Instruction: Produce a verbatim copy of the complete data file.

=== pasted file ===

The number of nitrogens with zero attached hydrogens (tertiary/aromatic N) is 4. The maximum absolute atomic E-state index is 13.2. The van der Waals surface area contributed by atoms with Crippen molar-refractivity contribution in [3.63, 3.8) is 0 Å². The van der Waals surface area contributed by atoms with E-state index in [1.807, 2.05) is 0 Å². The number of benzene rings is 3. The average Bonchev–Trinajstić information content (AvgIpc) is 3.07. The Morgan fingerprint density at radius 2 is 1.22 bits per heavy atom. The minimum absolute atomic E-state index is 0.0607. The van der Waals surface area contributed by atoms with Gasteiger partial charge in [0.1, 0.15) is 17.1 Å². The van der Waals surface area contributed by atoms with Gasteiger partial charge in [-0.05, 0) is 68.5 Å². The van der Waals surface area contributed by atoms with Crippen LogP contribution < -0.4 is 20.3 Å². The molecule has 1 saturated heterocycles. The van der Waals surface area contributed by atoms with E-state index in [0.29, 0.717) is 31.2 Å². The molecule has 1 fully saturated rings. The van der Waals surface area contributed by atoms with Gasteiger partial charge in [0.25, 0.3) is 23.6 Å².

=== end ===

The number of nitrogens with zero attached hydrogens (tertiary/aromatic N) is 4. The maximum absolute atomic E-state index is 13.2. The van der Waals surface area contributed by atoms with Crippen molar-refractivity contribution in [3.63, 3.8) is 0 Å². The van der Waals surface area contributed by atoms with E-state index in [1.807, 2.05) is 0 Å². The number of benzene rings is 3. The average Bonchev–Trinajstić information content (AvgIpc) is 3.07. The Morgan fingerprint density at radius 2 is 1.22 bits per heavy atom. The minimum absolute atomic E-state index is 0.0607. The van der Waals surface area contributed by atoms with Gasteiger partial charge in [0.1, 0.15) is 17.1 Å². The van der Waals surface area contributed by atoms with Gasteiger partial charge in [-0.05, 0) is 68.5 Å². The van der Waals surface area contributed by atoms with Crippen LogP contribution < -0.4 is 20.3 Å². The molecule has 1 saturated heterocycles. The van der Waals surface area contributed by atoms with E-state index in [0.29, 0.717) is 31.2 Å². The molecule has 1 fully saturated rings. The van der Waals surface area contributed by atoms with Gasteiger partial charge in [0.25, 0.3) is 23.6 Å².